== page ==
GREENFINCH (Chloris chloris)


Greenfinches are brave, gregarious, and greedy birds, that often squabble between themselves year-round. This finch is common in woodlands, farmland, and gardens where there are plenty of trees and bushes. The increase in garden feedings has provided well for greenfinches, and you can often see them fighting and defending the feeders they visit from other species.

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Alert Status:

Red - 67% decline ↓

Estimated number of UK breeding

pairs: 785,000 (updated 2016)

Listen to Greenfinch song:


The greenfinch is a stocky finch, with a distinctly forked tail and a chunky flesh-coloured bill. Males are an apple green with a yellow rump and a flash of yellow on the wings and tail, and a small dark patch between the eye and bill. Females are more subtle in colour, a dull green-grey, with less yellow on the wing and a brownish hue to the upper parts.

During the autumn both sexes become duller in colour, less green and more of an olive-grey hue. Juveniles are brown with a darker coloured bill and have a mottled pattern on the back and sides, with subtle streaks of yellow.

Average Length: 15 cm

Average Lifespan: 2-3 Years

Average Wingspan: 25-28cm

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Greenfinch diet

The diet of a greenfinch is varied. They will eat various seeds, flower buds, nyger seed, insects, berries, and nuts. Their powerful bills are used for breaking open seeds which they feed on throughout the year. In winter when natural food sources are scarce, greenfinches rely on supplementary feed at bird feeders and tables.

How to feed: Hanging feeders and bird tables
What to feed: Sunflower hearts, black sunflower seeds and seed mixtures

Greenfinch breeding and nesting information

While greenfinches usually pair from late February, you may hear males singing as early as January. During the breeding season the male displays an elegant song flight, and its song is then very similar to the warbling of a canary. Large nests are built by the female in trees and bushes, composed largely of moss in the outer cup, as well as twigs and roots. The inside of the cup is cushioned by hair and feathers.

Around April-July, the female will produce 2 broods and lay 4-6 eggs per clutch. The female will incubate her eggs by herself for 2 weeks, but both she and the male will feed their young when they have hatched. After 2 more weeks, the chicks will fledge and leave the nest.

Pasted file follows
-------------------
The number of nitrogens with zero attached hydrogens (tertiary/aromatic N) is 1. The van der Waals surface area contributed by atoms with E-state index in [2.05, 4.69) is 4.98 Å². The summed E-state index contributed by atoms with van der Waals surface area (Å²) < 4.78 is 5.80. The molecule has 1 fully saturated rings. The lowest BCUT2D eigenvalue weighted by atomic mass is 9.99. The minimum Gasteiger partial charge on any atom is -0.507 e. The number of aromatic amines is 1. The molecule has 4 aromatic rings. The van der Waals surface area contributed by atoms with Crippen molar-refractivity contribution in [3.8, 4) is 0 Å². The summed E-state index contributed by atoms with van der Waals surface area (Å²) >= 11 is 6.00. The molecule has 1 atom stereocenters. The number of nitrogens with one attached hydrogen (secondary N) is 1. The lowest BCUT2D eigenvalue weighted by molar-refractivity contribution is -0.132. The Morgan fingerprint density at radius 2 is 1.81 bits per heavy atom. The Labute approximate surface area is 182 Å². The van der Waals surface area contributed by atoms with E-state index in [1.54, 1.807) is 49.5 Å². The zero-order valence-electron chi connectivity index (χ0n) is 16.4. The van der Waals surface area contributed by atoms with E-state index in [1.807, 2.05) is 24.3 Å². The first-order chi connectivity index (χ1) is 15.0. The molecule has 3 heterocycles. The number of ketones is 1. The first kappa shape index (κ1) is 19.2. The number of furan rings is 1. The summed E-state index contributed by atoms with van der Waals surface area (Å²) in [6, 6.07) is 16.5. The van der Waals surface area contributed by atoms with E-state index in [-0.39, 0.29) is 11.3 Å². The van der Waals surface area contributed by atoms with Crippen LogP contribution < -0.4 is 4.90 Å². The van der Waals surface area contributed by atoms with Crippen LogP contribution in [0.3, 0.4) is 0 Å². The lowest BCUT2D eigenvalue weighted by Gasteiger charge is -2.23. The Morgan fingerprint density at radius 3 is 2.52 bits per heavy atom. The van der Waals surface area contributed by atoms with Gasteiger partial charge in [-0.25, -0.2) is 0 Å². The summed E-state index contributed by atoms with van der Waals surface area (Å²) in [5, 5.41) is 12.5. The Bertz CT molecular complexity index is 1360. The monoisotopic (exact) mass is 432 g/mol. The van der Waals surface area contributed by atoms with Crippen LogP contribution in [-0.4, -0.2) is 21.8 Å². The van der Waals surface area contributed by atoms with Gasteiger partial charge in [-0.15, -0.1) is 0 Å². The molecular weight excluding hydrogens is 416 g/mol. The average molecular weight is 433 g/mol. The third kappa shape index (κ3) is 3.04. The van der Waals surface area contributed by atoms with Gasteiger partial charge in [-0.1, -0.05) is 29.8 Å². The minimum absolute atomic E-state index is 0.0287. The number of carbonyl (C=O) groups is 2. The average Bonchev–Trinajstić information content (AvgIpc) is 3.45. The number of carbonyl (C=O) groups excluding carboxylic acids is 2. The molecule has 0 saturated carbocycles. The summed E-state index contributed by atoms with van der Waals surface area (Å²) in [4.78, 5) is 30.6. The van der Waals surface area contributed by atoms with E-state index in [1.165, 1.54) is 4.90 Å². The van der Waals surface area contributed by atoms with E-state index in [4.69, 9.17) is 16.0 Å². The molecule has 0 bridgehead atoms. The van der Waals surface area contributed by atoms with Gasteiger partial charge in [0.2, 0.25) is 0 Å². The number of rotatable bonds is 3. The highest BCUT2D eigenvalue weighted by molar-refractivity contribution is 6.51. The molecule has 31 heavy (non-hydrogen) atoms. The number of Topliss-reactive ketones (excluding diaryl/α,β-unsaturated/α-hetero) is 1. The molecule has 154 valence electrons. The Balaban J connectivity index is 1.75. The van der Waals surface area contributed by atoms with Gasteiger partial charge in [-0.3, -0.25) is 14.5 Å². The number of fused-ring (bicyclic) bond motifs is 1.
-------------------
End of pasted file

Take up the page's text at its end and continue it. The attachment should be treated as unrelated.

Threats to greenfinches

One of the largest driving factors in the recent declines of greenfinch is the trichomonosis outbreaks that have been occurring since 2005. This disease can be spread through close contact with other birds and sharing food and water sources and so keeping garden feeders clean is of upmost importance. For more information on this disease, click here. Greenfinches also suffer from other threats such as the changing climate and changes in agricultural practices, with less seed now available for consumption on fields, driving more greenfinches to visit garden feeders.

How you can help

Keep a constant supply of fresh, clean water available year-round.

Clean your feeders and bird baths regularly. If you suspect there may be illness (like trichomonosis) in you garden birds, cease feeding for two weeks.

Keep feeders stocked up with seeds during wintertime at regular intervals each day.

Fascinating Fact

Did you know that the greenfinch was released in Australia and New Zealand in 1800s to remind UK citizens of home? Based on scientific research, we believe that over 60 birds were released that founded the population that exists today.
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Robinson, R.A. (2005) BirdFacts: profiles of birds occurring in Britain & Ireland. BTO, Thetford (, accessed on 28 March 2022)

Stanbury, A.J., Eaton, M.A., Aebischer, N.J., Balmer, D., Brown, A.F., Douse, A., Lindley, P., McCulloch, N., Noble, D.G., Win, I. (2021) The status of our bird populations: the fifth Birds of Conservation Concern in the United Kingdom, Channel Islands and Isle of Man and second IUCN Red List assessment of extinction risk for Great Britain. British Birds. 114

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